Imagine what would happen if every Christian in the United States abstained from voting for the office of President. Imagine what would happen if Christians voted for senators, congressmen, governors, mayors and the local dog catcher, but wrote in “None of the Above” on the top line. Imagine what the media would have to say when the “winner” was rejected by the overwhelming majority of voters, not because they voted for the loser, but because they did not vote at all.
Come November, one of these two wretched choices will be declared the next president. But they must hear – clearly and with no ambiguity – that they have been rejected by those who hold Christian convictions. He or she may hold the office – and we must show respect as far as our pledge to Christ allows us – but that does not mean we have to support her or him.
No enemy of the cross can ever be my friend – no matter how awful the other choice may appear.
Yesterday I passed a milestone of sorts, one that I was not even aware was coming. Yesterday I logged my 500th post on this site. Imagine that – 500 rants, tirades, musings, grumps, growls and the occasional piece worth keeping.
So, I want to say “thanks” to all of you who visit this site, and an even bigger “THANKS” to those of you who take the time to comment. I must note with some degree of chagrin that the number of reads and visits is WAY down this year, so I am kind of in an evaluation stage right now – wondering if it is worth keeping past the summer of 2017 (all paid up until then). I love writing, and there is always some burr that gets under my saddle (I’ve written and deleted two posts just today!) If you don’t mind, let me know what you think.
And, as always, thanks for flying in the fog with me. I hope I’ve shared something along the way that helped, or at the very least, made you stop and think.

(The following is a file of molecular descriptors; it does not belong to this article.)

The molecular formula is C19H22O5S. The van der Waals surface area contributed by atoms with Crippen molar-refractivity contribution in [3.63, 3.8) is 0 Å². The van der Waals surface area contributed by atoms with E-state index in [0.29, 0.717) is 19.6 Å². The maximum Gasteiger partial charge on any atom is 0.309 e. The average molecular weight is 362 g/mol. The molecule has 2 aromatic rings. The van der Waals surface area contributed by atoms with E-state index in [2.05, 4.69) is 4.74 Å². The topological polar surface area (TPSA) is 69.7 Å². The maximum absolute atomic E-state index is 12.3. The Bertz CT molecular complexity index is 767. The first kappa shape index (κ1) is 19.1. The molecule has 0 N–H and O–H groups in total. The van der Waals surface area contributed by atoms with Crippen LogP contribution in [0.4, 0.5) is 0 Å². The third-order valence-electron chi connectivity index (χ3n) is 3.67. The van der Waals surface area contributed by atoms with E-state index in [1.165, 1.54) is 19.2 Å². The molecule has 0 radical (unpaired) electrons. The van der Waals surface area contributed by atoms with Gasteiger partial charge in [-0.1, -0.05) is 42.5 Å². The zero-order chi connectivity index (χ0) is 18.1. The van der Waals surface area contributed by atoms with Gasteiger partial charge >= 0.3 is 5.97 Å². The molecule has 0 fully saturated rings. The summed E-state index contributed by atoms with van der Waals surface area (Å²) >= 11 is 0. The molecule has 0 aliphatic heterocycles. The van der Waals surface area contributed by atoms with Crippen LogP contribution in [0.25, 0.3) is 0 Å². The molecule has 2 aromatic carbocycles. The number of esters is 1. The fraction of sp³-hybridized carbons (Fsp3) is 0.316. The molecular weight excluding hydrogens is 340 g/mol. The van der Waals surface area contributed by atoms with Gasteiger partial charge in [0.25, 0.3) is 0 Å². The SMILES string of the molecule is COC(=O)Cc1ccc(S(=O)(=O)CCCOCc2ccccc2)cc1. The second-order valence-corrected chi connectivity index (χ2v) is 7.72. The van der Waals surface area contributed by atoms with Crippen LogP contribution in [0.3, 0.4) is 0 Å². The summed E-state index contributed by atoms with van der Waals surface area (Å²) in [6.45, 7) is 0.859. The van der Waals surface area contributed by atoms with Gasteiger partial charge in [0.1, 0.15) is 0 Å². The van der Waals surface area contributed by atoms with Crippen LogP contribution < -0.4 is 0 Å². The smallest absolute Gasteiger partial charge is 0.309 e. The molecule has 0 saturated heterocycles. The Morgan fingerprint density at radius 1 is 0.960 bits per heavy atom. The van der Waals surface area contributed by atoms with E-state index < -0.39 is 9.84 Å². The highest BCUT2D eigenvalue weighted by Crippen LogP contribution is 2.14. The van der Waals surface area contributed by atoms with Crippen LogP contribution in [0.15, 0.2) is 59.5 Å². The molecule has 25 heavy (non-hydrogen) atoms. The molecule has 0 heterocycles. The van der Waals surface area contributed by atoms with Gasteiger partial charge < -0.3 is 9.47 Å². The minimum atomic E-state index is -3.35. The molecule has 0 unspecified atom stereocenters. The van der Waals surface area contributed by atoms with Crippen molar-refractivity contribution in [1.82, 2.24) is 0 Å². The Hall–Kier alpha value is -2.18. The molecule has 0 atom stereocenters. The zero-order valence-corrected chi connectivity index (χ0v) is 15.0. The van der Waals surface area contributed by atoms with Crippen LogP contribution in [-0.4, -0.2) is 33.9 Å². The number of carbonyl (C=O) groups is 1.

The ol’ Freightdawg
This post is intended to be a companion piece to my post of yesterday, so if you did not read that article, use the little arrow thingy and back up a page.
I think most Americans are familiar with the screech made by our former Secretary of State when she was being questioned about the murders of our ambassador and assistants in Benghazi. “What does it matter, anyway?” was her response when being questioned about what she knew, when she knew it, and what could have been done differently. “What does it matter, anyway” has become the mantra of an entire generation of Americans – not just politicians with a failed policy on their hands.
Yesterday I discussed the fact that we (primarily in the church) simply do not have the ability to stand firm anymore. Well, that is only partly true. We will fight to our last drop of blood over the color of the curtains, the positioning of the furniture, and the name of the song book that gathers dust in the book rack; but when it comes to issues of genuine faith, of matters that cut to the core of the gospel, we have one timid little response – “What does it matter, anyway?”
I see three primary reasons why congregational leaders, and therefore the congregations they lead, have found it impossible to stand firm against the onslaught of post-modern secularism. They are: a lack of a foundation, a lack of support, and a lack of courage. Let me address each of these individually.
First, I see the primary issue involved in an inability to stand firm as being the complete lack of a solid foundation. Most important, we have lost the foundation of knowing Scripture. Although we exist with the veneer of being a “Bible people,” we really do not know the Bible. This is true to varying degrees in many elderships, and is only magnified as we move down the generations. Elders today are not selected because of their knowledge of the Bible and their ability to put that knowledge into practice. Elders today are chosen because they are good business men, they are popular, they have the “perfect” family, and maybe even because they come from a long line of previous elders. My wife relates the story of having an elder get furious with her because she corrected him during a teen Bible class. If teenagers can correct men who are supposed to be the spiritual leaders of a congregation, that congregation is in serious trouble. I wonder, though, how many teenagers would know more Bible than their elders? Our knowledge of the Bible is pathetic, and it is impossible to stand for issues of faith when we do not know what that faith is.